Here in the US, my understanding is that if you inherit a stock, then eventually sell the stock, the capital gains tax is calculated as if you had bought the stock at the price that would have been its fair market value on the day you inherited it.

Assuming I'm understanding this correctly (and please correct me if I'm wrong), what would be the reason for this? It seems like an illogical and unfair tax advantage for the person inheriting the stock.

Is this just some kind of political deal that was made because of constituents' negative emotions about the so-called "death tax?" Or is there some kind of rational justification that I'm not understanding that is based on sound principles of economics or accounting?

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    Beneficiaries never have to pay "death taxes" on the inheritances they receive: estate taxes (if any) are paid by the estate, and could reduce the size of the inheritances that the beneficiaries receive. Apr 6, 2018 at 2:50
  • If the US is the same as (or close enough to) the UK in this respect, then my understanding is that all inherited assets (not just shares) have their basis set at the time of death (not when you "receive" the assets). I would guess the idea is that the person who died didn't benefit from any capital gain that might have been made since they bought the assets, and so no tax is due. For the inheritor, it seems fair that all that matters is the "present value" of what they inherit (they don't "get more" because the original owner bought it for a song).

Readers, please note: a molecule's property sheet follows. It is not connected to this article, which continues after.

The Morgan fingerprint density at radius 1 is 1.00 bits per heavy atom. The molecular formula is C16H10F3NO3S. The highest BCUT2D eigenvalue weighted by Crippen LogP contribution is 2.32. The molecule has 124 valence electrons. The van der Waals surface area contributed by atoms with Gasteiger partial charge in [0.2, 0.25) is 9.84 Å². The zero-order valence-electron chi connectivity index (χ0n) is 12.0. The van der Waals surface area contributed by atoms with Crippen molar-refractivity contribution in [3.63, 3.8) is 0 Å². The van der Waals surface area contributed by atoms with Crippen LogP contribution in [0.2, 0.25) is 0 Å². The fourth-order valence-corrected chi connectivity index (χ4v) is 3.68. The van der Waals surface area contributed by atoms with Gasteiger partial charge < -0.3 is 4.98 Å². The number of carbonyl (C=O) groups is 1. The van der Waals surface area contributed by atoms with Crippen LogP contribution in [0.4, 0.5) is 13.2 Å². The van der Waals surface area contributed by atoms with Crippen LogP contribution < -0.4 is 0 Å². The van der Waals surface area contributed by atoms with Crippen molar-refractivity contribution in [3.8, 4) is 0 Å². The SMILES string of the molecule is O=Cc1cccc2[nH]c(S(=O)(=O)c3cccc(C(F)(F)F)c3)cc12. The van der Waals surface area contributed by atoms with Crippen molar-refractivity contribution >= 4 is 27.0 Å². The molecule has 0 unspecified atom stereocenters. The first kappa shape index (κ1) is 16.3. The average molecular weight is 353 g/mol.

– TripeHound
    Apr 6, 2018 at 7:13
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    Rich people write the tax laws. Apr 6, 2018 at 12:38
  • @DilipSarwate: The question is about capital gains taxes, not estate taxes.
    – user13722
    Apr 6, 2018 at 20:19
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    You are the one who brought up "death taxes". If the inherited stock gets the original basis, then when the beneficiary sells the stock, there is typically a huge capital gain on which the beneficiary gets to pay capital gains tax. If the inherited stock gets the stepped-up basis, the beneficiary gets to pay capital gains tax only on the increase in value between the date of death and the sale. Which would you prefer as the beneficiary? With the step-up, the estate pays estate tax (but often no tax because of the $5M+ exemption) on the increase during the lifetime of the deceased. Apr 6, 2018 at 21:33

2 Answers 2


You just inherited a stock. How much did the person who bought it pay for it? How would you know? But it's easy to determine how much the stock costs the day of the inheritance. It's a definite day that can be recovered from public records and allows specific rules to determine which price on that day. But you almost certainly don't know when the decedent purchased the stock much less the price that they paid for it.